11. What does the guidance say about parent's right to withdraw?

What does the new Relationships Education (RE), Relationships and Sex Education (RSE) and Health Education Statutory guidance say about parents/carers and right to withdrawal?


As you might remember from some of our previous blog posts, Relationships Education (RE) and Health Education are compulsory for all students under the new statutory guidance.

Therefore parents/carers do not have the right to withdraw their children from Relationships Education or Health Education.

But what about sex education, we hear you ask?

Parents DO have the right to request that their child be withdrawn from some or all of sex education delivered as part of statutory RSE, up to and until three terms before the child turns 16.

Ok…but what happens then?

After that point, if the child wishes to receive sex education rather than be withdrawn, the school should provide the child with sex education.

It is important to note that before granting a request to withdraw a child from sex education, it would be good practice for the head teacher to discuss the request with parents/carers and, as appropriate, with the child to ensure that their wishes are understood and to clarify the nature and purpose of the curriculum.

Seems like a good idea to us!

The guidance acknowledges that the role of parents in the development of their children’s understanding about relationships is vital.

Parents are the first teachers of their children. They have the most significant influence in enabling their children to grow and mature and to form healthy relationships.

Therefore, it is essential that all schools should work closely with parents when planning and delivering these subjects. Good communication and opportunities for parents to understand and ask questions about the school’s approach help increase confidence in the curriculum.

Is there any other help available?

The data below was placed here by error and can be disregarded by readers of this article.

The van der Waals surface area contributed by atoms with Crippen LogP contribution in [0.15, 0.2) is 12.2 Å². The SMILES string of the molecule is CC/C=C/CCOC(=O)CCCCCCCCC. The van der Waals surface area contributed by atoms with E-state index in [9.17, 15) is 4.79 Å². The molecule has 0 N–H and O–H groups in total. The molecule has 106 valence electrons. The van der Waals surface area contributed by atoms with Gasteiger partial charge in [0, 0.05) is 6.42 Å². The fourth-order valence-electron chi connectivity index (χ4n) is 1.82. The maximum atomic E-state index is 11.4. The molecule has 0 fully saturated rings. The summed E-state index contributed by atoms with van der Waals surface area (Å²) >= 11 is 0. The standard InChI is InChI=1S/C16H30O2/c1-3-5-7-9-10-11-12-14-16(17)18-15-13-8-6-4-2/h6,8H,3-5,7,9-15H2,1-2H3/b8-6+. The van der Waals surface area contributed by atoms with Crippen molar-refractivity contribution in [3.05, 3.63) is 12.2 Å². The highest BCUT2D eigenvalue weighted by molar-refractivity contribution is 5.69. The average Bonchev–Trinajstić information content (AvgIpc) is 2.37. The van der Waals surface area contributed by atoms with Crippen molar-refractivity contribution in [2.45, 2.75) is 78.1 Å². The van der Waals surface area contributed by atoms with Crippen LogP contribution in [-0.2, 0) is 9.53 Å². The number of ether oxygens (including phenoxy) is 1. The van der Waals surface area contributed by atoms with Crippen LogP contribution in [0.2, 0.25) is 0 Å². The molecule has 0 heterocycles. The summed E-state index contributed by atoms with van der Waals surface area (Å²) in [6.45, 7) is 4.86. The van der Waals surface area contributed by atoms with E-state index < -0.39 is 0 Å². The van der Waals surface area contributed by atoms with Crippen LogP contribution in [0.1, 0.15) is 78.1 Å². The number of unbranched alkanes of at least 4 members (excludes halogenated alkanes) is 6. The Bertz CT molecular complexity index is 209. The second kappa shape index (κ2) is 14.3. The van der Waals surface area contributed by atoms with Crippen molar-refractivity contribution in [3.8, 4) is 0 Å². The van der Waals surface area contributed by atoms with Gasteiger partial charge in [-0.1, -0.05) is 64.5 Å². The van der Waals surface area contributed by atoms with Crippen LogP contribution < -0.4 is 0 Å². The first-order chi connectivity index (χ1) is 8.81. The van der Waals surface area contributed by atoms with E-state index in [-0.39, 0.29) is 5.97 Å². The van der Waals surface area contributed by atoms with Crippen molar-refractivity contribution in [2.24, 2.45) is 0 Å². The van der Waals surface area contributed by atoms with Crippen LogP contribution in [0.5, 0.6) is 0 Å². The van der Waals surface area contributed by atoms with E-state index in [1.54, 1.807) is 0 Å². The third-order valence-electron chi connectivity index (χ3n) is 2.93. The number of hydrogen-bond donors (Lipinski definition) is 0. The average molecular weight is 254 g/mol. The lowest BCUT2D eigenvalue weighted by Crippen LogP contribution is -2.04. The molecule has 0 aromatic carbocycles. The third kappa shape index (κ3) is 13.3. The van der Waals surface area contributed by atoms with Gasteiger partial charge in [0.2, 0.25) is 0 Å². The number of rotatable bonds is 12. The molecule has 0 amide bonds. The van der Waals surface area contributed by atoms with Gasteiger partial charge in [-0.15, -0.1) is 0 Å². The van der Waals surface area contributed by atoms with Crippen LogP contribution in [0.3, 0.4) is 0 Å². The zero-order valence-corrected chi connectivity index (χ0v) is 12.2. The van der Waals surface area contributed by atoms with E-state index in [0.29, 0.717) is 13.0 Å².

There are some great resources out there to help schools interact with parents/carers, as well as to help the parents/carers themselves when addressing issues concerning relationships and sex with their young person.

Here are a few we would LOVE to share with you!

Think U Know provides guidance for parents/carers on how to keep their children safe online.

The Sex Education Forum provide an evidence briefing that sets out the views and experiences of parents in relation to the relationships and sex education of their children – both at home and at school.

There is a wide range of information and support for parents/carers on Big Talk Education’s website, as they believe that parents are central to high quality RSE.

Still wanting more information? Well you’re in luck! Loudmouth still have lots of information that we are excited to share with you, concerning RE, RSE and Health Education!  Just head to our website to find out more.

You can continue to keep up to date by signing up to our Loudmouth E-Newsletter for more help and support.

Finally, make sure you check out our information on the Roadmap to Statutory RSE, created by the Sex Education Forum and PSHE Association.

What people say

Take a look at how we’ve helped others

Brilliant acting and interaction with the children. The play itself covered puberty in an open, realistic and humorous way which forms a terrific basis for future discussion with the teacher and each other. So much depends on the enthusiasm of the actors and I feel that we were very lucky to have such a talented pair, not only to perform, but to lead the discussions afterwards. They were able to relate to the children without any embarrassment. SUPERB!!

Governor/Teacher

Compared to other companies we have had covering the same content, the actors were more flexible and accommodating to the children’s individual needs. Through their answers and questions, the children were demonstrating a higher level of understanding, empathy and personal safety.

Safeguarding Lead